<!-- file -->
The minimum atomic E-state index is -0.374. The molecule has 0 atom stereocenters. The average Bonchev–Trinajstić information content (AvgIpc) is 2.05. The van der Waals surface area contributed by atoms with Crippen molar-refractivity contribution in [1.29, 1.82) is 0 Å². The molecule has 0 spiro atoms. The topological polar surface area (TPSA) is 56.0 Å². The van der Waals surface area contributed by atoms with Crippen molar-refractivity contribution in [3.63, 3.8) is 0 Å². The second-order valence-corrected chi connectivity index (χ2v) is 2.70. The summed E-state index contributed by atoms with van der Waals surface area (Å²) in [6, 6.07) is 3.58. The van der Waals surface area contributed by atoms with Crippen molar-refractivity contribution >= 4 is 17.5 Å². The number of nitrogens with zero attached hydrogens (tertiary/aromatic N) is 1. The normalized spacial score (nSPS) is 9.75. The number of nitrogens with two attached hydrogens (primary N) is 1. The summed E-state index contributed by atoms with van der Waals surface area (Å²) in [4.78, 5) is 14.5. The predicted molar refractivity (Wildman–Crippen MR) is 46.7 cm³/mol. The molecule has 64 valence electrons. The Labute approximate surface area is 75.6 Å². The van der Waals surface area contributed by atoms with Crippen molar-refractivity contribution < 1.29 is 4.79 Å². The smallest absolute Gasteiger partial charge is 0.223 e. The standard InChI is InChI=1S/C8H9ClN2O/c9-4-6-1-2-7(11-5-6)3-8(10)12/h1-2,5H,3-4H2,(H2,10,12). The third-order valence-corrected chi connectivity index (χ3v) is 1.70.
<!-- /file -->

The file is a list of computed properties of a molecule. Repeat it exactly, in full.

The minimum atomic E-state index is -0.374. The molecule has 0 atom stereocenters. The average Bonchev–Trinajstić information content (AvgIpc) is 2.05. The van der Waals surface area contributed by atoms with Crippen molar-refractivity contribution in [1.29, 1.82) is 0 Å². The molecule has 0 spiro atoms. The topological polar surface area (TPSA) is 56.0 Å². The van der Waals surface area contributed by atoms with Crippen molar-refractivity contribution in [3.63, 3.8) is 0 Å². The second-order valence-corrected chi connectivity index (χ2v) is 2.70. The summed E-state index contributed by atoms with van der Waals surface area (Å²) in [6, 6.07) is 3.58. The van der Waals surface area contributed by atoms with Crippen molar-refractivity contribution >= 4 is 17.5 Å². The number of nitrogens with zero attached hydrogens (tertiary/aromatic N) is 1. The normalized spacial score (nSPS) is 9.75. The number of nitrogens with two attached hydrogens (primary N) is 1. The summed E-state index contributed by atoms with van der Waals surface area (Å²) in [4.78, 5) is 14.5. The predicted molar refractivity (Wildman–Crippen MR) is 46.7 cm³/mol. The molecule has 64 valence electrons. The Labute approximate surface area is 75.6 Å². The van der Waals surface area contributed by atoms with Crippen molar-refractivity contribution < 1.29 is 4.79 Å². The smallest absolute Gasteiger partial charge is 0.223 e. The standard InChI is InChI=1S/C8H9ClN2O/c9-4-6-1-2-7(11-5-6)3-8(10)12/h1-2,5H,3-4H2,(H2,10,12). The third-order valence-corrected chi connectivity index (χ3v) is 1.70.